Other rate groups benefiting from major premium reductions will be formwork and demolition, with a drop of 47.4 per cent from 2018 to 2019, inside finishing, with a reduction of 41.6 per cent, home building, with rates dropping 40.2 per cent, and roadbuilding and excavation, also with a reduction of 40.2 per cent.

Sean Reid, vice-president and regional director, Ontario, for the Progressive Contractors Association of Canada, noted the premium savings will average out to 35 per cent across the sector.

“These savings will create new opportunities for Ontario contractors to reinvest in their businesses and create more jobs for Ontario workers,” he said in a statement. “It also takes some of the pressure off construction employers who’ve been burdened with rising materials costs in recent months, due to the ongoing tariff dispute with the United States.”

The Residential Construction Council of Ontario (RESCON) issued a statement praising the contributions of WSIB leadership past and present.

“Credit must be given to former WSIB president and CEO David Marshall, current chair Elizabeth Witmer and current president and CEO Tom Teahen,” said RESCON vice-president Andrew Pariser. “This exciting announcement means employers will keep more money in their businesses and can continue to invest in health and safety, good-paying jobs and Ontario.”

Infrastructure Health and Safety Association president and CEO Enzo Garritano attended the WSIB meeting and noted afterwards the drive to eliminate the UFL that was launched in 2009 coincided with a realization that new approaches were needed to address what was a stagnant health and safety sector. A new era of activism was launched, he said.

“In the last seven or eight years, people have been looking at things differently,” he said. “There was a changeover, with new health and safety management systems that were absent in Ontario.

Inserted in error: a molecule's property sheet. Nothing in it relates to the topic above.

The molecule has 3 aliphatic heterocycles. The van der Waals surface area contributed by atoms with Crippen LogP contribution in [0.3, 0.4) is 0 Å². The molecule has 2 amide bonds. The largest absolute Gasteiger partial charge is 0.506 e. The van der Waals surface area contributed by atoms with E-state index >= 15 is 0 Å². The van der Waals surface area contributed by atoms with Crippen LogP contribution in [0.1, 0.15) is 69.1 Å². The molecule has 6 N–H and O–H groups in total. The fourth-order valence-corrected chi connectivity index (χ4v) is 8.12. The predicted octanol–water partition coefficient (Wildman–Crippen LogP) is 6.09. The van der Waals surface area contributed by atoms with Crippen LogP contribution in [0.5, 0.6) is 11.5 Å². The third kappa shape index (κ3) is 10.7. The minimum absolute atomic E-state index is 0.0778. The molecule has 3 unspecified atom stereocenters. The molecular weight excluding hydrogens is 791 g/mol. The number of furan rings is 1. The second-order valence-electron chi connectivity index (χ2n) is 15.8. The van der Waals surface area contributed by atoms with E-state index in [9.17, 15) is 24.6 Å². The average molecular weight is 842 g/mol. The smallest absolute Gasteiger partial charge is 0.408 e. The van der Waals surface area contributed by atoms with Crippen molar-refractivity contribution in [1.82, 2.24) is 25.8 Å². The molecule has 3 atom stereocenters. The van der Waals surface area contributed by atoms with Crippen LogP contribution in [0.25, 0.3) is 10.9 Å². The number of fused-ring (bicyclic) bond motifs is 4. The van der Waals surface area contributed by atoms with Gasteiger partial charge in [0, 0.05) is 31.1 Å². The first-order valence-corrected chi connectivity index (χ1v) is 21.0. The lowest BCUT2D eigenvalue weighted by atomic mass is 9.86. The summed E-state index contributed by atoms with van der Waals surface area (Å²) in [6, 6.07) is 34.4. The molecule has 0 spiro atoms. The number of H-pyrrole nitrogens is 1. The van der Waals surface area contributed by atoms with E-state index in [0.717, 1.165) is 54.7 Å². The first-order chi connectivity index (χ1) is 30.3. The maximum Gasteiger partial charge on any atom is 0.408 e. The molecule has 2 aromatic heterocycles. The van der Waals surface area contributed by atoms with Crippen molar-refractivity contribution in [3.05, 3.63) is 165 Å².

“So this is all contributing towards this success, where people knew something had to change in order to get at the unfunded liability and improve health and safety, because it was plateauing.”

Ian Cunningham, president of the Council of Ontario Construction Associations, called the developments “very good news” and a “tribute to the efforts of a whole lot of different people” including the WSIB in working closely with employers.

“Construction employers have contributed significantly by contributing to the UFL elimination fund with their premiums, and working with the WSIB to get workers back to work,” he said.

An important next step for the construction sector, Cunningham said, is working on implementing the WSIB’s rate framework reform, due to come into effect in 2020.

Watch this site for continuing coverage of the WSIB’s elimination of its Unfunded Liability. Was it accomplished on the backs of injured workers? The DCN investigates. 

 

WSIB premium reductions for 2019

Construction Rate Group

% change from 2018 to 2019

Inside Finishing

-41.6%

ICI and Condo construction

-37.8%

Masonry

-35.6%

Home building

-40.2%

Electrical and Incidental Cons. Services

-34.6%

Mechanical and Sheet Metal

-33.1%

Roadbuilding and Excavating

-40.2%

Roofing

-34.6%

Heavy Civil

-38.0%

Millwrighting and Welding

-30.6%

Formwork and Demolition

-47.4%

Siding and Outside Finishing

-48.0%

Recent Comments (1 comments)

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Bob Wood Image Bob Wood

I am hoping that there will be some comment from injured Workers and advocates in an upcoming story.

Vince Versace Image Vince Versace

Hi Bob,

Yes, we are currently working on a reaction story from the labour side.

Vince Versace
DCN & JOC national editor